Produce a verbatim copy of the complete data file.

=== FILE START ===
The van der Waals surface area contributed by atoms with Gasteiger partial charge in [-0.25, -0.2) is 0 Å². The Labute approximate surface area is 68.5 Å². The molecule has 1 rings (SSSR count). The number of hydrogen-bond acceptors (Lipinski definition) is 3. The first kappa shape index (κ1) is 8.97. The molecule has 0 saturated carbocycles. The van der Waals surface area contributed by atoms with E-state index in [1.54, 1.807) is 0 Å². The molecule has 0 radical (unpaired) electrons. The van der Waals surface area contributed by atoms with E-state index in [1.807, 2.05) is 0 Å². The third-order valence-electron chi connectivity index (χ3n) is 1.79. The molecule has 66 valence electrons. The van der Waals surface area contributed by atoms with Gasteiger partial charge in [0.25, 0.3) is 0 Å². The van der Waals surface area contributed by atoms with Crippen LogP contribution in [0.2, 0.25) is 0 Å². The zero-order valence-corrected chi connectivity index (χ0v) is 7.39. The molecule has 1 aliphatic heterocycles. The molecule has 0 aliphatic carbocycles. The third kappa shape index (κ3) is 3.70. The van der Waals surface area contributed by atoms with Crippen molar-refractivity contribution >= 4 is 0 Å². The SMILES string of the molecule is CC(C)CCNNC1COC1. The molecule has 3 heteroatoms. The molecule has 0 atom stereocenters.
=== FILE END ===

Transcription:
The van der Waals surface area contributed by atoms with Gasteiger partial charge in [-0.25, -0.2) is 0 Å². The Labute approximate surface area is 68.5 Å². The molecule has 1 rings (SSSR count). The number of hydrogen-bond acceptors (Lipinski definition) is 3. The first kappa shape index (κ1) is 8.97. The molecule has 0 saturated carbocycles. The van der Waals surface area contributed by atoms with E-state index in [1.54, 1.807) is 0 Å². The molecule has 0 radical (unpaired) electrons. The van der Waals surface area contributed by atoms with E-state index in [1.807, 2.05) is 0 Å². The third-order valence-electron chi connectivity index (χ3n) is 1.79. The molecule has 66 valence electrons. The van der Waals surface area contributed by atoms with Gasteiger partial charge in [0.25, 0.3) is 0 Å². The van der Waals surface area contributed by atoms with Crippen LogP contribution in [0.2, 0.25) is 0 Å². The zero-order valence-corrected chi connectivity index (χ0v) is 7.39. The molecule has 1 aliphatic heterocycles. The molecule has 0 aliphatic carbocycles. The third kappa shape index (κ3) is 3.70. The van der Waals surface area contributed by atoms with Crippen molar-refractivity contribution >= 4 is 0 Å². The SMILES string of the molecule is CC(C)CCNNC1COC1. The molecule has 3 heteroatoms. The molecule has 0 atom stereocenters.